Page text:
Making Friends with the Swiss part 2 & Differences Between a Swiss and a UK Woman’s Lifestyle

There has been said, or I should say written, a lot about this topic, how old fashioned the Swiss are and that they would love to see women only behind a stove slaving their days away with household chores. To explain this way of thinking a bit better, and the reasons behind it, I have assembled an article and use the example of a UK woman's vs. a Swiss woman's life style over the past 60 years.

It is easier said than done to change a whole nation, that it takes so much time to happen here, has it’s reasons…………………..

IMHO, people can only start to modernise something if they understand the traditions behind a reason, where they come/stem from and most importantly what they mean to the people involved.

One cannot come from a foreign country and want to change the new country into what one’s used from back home.

To get to grips with the Swiss, if you want them to be your friends - they are Swiss, not American or British or Finish or whatever - they are Swiss, proud to be and they are traditionalists -so   people should stop attacking them for what they are and stand in for, and not wanting to change them into something the Swiss can not identify with!

Because this will trigger more resistance than openness or understanding! I agree it is not easy to make friends amongst the Swiss, but if you do so, you have a friend for life!

We Swiss take friendships seriously and not in the *knock on the shoulder, hi buddy way*.

The Swiss are funny people – they build things to last – forever – even to a fault sometimes.  That is what I refer to; when I say that they (we) are traditionalists.  They take a lot of time to make decisions and build things (including friendships).  This is because they do it for a long term.  Unlike the “laid back” natures of the Americans, the British, the Dutch and the Italians –the Swiss rarely “enjoy something for the moment with a stranger”.  They would rather enjoy the time with their “close and real” friends. If you want to have a long-term friendship with a couple of Swiss, then you need to invest the time, energy and respect that they will demand from you. 

But I got carried away with what I wanted initially to say :-) about the differences between a Swiss and a woman from another country, in my example, from the UK.

The background of the two is completely different, whereas in other countries such as the UK it is more common for a woman to work, made easier for her by daylong schools, after-school clubs and activities etc. Plus the average DAYLONG working hours in the UK are 9 to 5, this is of course perfect for women wanting to go back to work after she had her children as it fits with the timetables of schools, and these helps on hand, are long established in the UK, I'd guess since at least 70 years, if not longer!

In Switzerland the whole thing and approach to this is, completely the opposite, though times are changing now slowly and surely with women having gone to university/had a career and not wanting to loose the 'touch' with the working world.

Contrary to other countries it was never common for the average Swiss woman to go out to work just for her sake/well-being/career and not for need of the money. This is still considered as normal here!
In fact, it was a sign of average wealth if a women didn't HAVE to go to work...............

I'm not speaking of farmers here, where it was always clear that the woman was looking after house, poultry and garden where as the men worked in the fields and did other physically hard work!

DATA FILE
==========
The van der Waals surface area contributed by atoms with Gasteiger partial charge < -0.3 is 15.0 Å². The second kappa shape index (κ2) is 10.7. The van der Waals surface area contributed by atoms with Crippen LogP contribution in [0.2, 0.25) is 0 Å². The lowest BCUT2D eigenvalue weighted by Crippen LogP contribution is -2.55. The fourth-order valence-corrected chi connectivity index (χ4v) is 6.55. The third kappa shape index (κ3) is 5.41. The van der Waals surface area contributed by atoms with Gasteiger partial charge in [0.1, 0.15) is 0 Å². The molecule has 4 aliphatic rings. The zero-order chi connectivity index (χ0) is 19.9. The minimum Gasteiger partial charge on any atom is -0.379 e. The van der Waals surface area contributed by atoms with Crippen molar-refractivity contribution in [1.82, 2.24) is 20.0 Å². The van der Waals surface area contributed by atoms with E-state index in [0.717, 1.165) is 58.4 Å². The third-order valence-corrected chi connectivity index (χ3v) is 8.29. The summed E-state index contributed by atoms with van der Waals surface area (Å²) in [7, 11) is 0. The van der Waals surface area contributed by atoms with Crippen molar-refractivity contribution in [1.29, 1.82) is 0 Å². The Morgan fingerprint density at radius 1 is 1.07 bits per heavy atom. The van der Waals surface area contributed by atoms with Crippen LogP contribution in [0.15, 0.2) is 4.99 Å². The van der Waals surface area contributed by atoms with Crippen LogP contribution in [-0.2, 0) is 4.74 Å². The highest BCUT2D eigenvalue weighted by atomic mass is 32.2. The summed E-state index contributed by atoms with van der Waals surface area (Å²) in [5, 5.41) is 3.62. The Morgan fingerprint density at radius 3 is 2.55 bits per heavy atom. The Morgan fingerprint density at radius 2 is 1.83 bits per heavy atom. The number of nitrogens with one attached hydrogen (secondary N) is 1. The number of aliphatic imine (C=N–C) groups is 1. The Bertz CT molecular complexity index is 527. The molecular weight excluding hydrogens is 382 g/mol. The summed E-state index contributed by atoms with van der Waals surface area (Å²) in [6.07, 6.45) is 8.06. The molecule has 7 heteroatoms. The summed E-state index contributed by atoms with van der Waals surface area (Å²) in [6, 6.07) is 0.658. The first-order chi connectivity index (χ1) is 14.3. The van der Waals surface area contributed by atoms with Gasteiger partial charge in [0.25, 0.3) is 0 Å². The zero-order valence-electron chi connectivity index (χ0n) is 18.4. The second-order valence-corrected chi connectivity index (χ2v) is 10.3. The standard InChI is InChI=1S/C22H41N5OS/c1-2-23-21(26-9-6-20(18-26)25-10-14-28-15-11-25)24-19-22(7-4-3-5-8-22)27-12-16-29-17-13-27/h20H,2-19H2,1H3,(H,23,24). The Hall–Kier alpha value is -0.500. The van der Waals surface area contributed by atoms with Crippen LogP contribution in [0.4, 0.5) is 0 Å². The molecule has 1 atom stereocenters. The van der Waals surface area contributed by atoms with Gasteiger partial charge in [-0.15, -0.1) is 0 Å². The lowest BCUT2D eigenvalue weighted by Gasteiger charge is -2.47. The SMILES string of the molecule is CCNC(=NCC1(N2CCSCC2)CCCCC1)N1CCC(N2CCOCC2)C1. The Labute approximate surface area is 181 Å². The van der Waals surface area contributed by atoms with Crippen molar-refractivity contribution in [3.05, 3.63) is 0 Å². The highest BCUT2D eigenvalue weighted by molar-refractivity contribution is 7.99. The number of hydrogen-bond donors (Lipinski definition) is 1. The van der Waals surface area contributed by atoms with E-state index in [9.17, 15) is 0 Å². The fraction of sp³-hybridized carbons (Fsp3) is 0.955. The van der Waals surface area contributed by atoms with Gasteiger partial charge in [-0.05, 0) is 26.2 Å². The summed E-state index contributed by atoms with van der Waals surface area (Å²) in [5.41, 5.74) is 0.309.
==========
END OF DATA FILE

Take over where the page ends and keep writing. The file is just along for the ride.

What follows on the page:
If a woman had to go to work, it was often the family who took care of the child/ren a Gran, an Aunt or another relative, the net was tightly woven and everybody was supported very well within the family.

So there was simply no need for a crèche and other such institutions for quite a long time! Nowadays with family's breaking up more easily, this net of course is not as present as it used to be and so leaves many women in the lurch:-( who has to go or wants to go back to work.

However, I have seen both sides and when I was a teenager it was always crystal clear for me that I want to be a full time mum and housewife one day. And you'd be surprised to hear how many Swiss women think alike................

I trained as a geriatric nurse and worked awful shifts for a pittance of money at the end of the month. When I had my eldest daughter, I was a single mom, by my choice.

Yes, I had a crèche on hand and I had family who looked after my girl when I had to do night shifts, weekends etc. But I always had the feeling that I missed too much out of my eldest daughters upbringing! The girls at the crèche or my mom witnessed things that have been important in my child’s live. When you are a working parent, you miss out on too much IMHO in your child's live and it is not you who rears the child, it's the child minders who do it for you.

So why have children in the first place, if one does not want to look after them???? Is it worth to have a career only to feel bad at the end of the day, when you feel tired, you haven't seen your kid the whole day and all you want is sometime for you alone and you child is more a disturbance than a joy??  Been there, felt that, so I know what I am talking about!!!!

When my middle daughter was born three months premature, I immediately stopped working and haven't regretted it since, on contrary I am now feeling bad, as I realize how much missed in my first daughters life and I am grateful to my hubby that he works all hours god sends to enable me to stay home and look after our three children!


Sylvie is a born and bred Swiss woman who dedicates a lot of her time , trying to help expatriates understand Switzerland and the Swiss a little bit better, by explaining customs and behaviour out of her vast  knowledge of  her homecountry.She's married and a busy mom of three girls.